|The US$2,300 µ4/3rds system|
Something interesting happens when you add the lens to the Olympus OM-D E-M5; you wind up with a rather pricey US$2,300 camera. That's a good US$1,000 higher than the standard E-M5 kit with the M.Zuiko 12-50mm which also happens to be US$1,300.
I mention this in passing because of all the strident squeals from the forum monsters who proclaim how so much better the Panasonic zoom is over the Olympus kit zoom. Amazon and B&H both have this lens for a far more modest US$500, and bundled with the E-M5 it drops further to $300. Based on all the review images I've seen so far, from photographers who really know how to use the kit, the photographs produced by the combination are outstanding. So I wouldn't classify the Olympus 12-50mm as "junk".
No matter how much it calls to me I still can't afford it. Once again I'm looking at a (for me) large financial outlay, although certainly nothing as strenuous as the latest from Canon, Leica, and Nikon. And there's another way to look at the price of this lens (ignoring everything else about it at the moment): compared to the Olympus regular 4/3rds 14-35mm/F2, it's a cool US$1,100 cheaper, which I couldn't afford either. But half of impossible is still impossible, so I look as longingly at the Panasonic lens as the SHG 14-35mm.
So far the limited preliminary viewings of this lens and the one lone review show the Panasonic lens to be within striking distance, image-quality-wise, of the Olympus. What makes the Panasonic so much more desirable than the Olympus is that this lens is a native µ4/3rds lens that is 1/3 the weight of the Olympus lens as well as a heck of a lot smaller, forming a more balanced system as you can see above with the E-M5.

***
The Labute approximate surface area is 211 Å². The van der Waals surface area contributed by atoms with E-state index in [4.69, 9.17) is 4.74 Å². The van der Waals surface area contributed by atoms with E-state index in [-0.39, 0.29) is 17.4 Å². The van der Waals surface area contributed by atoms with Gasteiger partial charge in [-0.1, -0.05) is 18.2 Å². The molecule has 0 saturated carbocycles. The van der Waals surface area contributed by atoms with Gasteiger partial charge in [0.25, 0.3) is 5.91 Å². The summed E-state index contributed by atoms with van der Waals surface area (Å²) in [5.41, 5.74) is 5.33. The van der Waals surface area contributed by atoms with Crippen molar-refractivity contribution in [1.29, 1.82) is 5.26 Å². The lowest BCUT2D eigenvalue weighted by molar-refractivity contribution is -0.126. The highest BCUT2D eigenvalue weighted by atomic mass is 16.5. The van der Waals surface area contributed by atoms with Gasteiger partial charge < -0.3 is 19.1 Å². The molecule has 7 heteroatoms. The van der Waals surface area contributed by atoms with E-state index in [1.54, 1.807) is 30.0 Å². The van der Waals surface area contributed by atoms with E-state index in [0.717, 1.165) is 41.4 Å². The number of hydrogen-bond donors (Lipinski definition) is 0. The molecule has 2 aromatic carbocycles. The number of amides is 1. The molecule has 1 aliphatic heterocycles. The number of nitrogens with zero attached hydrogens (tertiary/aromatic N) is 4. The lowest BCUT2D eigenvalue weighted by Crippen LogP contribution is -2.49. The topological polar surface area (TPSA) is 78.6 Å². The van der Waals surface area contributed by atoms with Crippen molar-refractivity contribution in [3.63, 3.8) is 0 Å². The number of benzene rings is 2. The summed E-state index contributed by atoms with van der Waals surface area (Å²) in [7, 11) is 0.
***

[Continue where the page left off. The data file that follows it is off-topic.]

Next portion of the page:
Panasonic is also working on a second lens in this particular series, a 35-100mm f/2.8 X zoom. This lens will more than likely cost at least as much as the 12-35mm, if not more. According to a tweet from Kirk Tuck, once the 35-100mm is released then "we'll have a full system with one body and two lenses." It remains to be seen which body he'll use, but I have a feeling it'll be a Panasonic, not an Olympus.
This kit is still expensive and still well outside my financial comfort zone. The irony is that when Olympus was producing kit I didn't want I had the financial means to afford it. But now that they've finally got something I really want, I can't.
But not to worry. I have a lot to work with. And I've discovered something: I've grown quite fond of the classic Pen design. I guess I've been a "closet" rangefinder nerd all these years. There's something really sweet about handling the E-P2 and the E-PL1. So much so that they're about all I use these days. Those little bodies with their jewel-like primes are a real joy to work with. That may be why events have turned they way they have. The E-M5 and the Panasonic zooms are going back in the other direction, back towards a complexity I'm not quite so sure I want. I hope that the technology developed for the E-M5 is fed back into the classic Pen series. That would indeed be a Pen to have.
But it may not all fit back, specifically the five-axis IBIS. One key reason for the faux pentaprism housing is to hold the sensors used to help stabilize the sensor. With no housing you have no extra room in the body to hold all the special bits. But that may not be such a bad thing. Take the E-P3 body, upgrade the sensor to the E-M5's sensor, and call it an E-P5. I could certainly see owning something like that, budget permitting.